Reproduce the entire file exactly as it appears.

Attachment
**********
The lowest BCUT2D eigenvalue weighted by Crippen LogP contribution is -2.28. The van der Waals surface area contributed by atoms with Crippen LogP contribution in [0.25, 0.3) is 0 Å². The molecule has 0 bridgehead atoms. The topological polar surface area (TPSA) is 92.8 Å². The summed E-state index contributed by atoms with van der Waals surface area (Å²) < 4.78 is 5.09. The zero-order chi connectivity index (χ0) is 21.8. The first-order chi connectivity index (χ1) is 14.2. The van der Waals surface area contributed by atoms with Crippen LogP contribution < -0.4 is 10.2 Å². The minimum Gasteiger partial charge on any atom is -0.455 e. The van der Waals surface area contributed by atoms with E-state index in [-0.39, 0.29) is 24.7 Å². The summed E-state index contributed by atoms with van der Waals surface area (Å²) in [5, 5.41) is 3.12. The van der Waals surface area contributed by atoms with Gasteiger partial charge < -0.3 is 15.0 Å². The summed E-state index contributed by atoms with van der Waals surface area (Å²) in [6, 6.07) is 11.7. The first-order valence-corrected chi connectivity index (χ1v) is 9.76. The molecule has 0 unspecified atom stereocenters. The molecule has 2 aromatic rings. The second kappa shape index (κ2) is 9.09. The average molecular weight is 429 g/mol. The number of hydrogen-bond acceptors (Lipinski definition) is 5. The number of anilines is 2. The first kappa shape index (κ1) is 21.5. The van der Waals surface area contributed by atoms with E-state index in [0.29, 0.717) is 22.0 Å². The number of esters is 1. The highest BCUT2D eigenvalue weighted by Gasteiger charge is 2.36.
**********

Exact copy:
The lowest BCUT2D eigenvalue weighted by Crippen LogP contribution is -2.28. The van der Waals surface area contributed by atoms with Crippen LogP contribution in [0.25, 0.3) is 0 Å². The molecule has 0 bridgehead atoms. The topological polar surface area (TPSA) is 92.8 Å². The summed E-state index contributed by atoms with van der Waals surface area (Å²) < 4.78 is 5.09. The zero-order chi connectivity index (χ0) is 21.8. The first-order chi connectivity index (χ1) is 14.2. The van der Waals surface area contributed by atoms with Crippen LogP contribution < -0.4 is 10.2 Å². The minimum Gasteiger partial charge on any atom is -0.455 e. The van der Waals surface area contributed by atoms with E-state index in [-0.39, 0.29) is 24.7 Å². The summed E-state index contributed by atoms with van der Waals surface area (Å²) in [5, 5.41) is 3.12. The van der Waals surface area contributed by atoms with Gasteiger partial charge < -0.3 is 15.0 Å². The summed E-state index contributed by atoms with van der Waals surface area (Å²) in [6, 6.07) is 11.7. The first-order valence-corrected chi connectivity index (χ1v) is 9.76. The molecule has 0 unspecified atom stereocenters. The molecule has 2 aromatic rings. The second kappa shape index (κ2) is 9.09. The average molecular weight is 429 g/mol. The number of hydrogen-bond acceptors (Lipinski definition) is 5. The number of anilines is 2. The first kappa shape index (κ1) is 21.5. The van der Waals surface area contributed by atoms with E-state index in [0.29, 0.717) is 22.0 Å². The number of esters is 1. The highest BCUT2D eigenvalue weighted by Gasteiger charge is 2.36.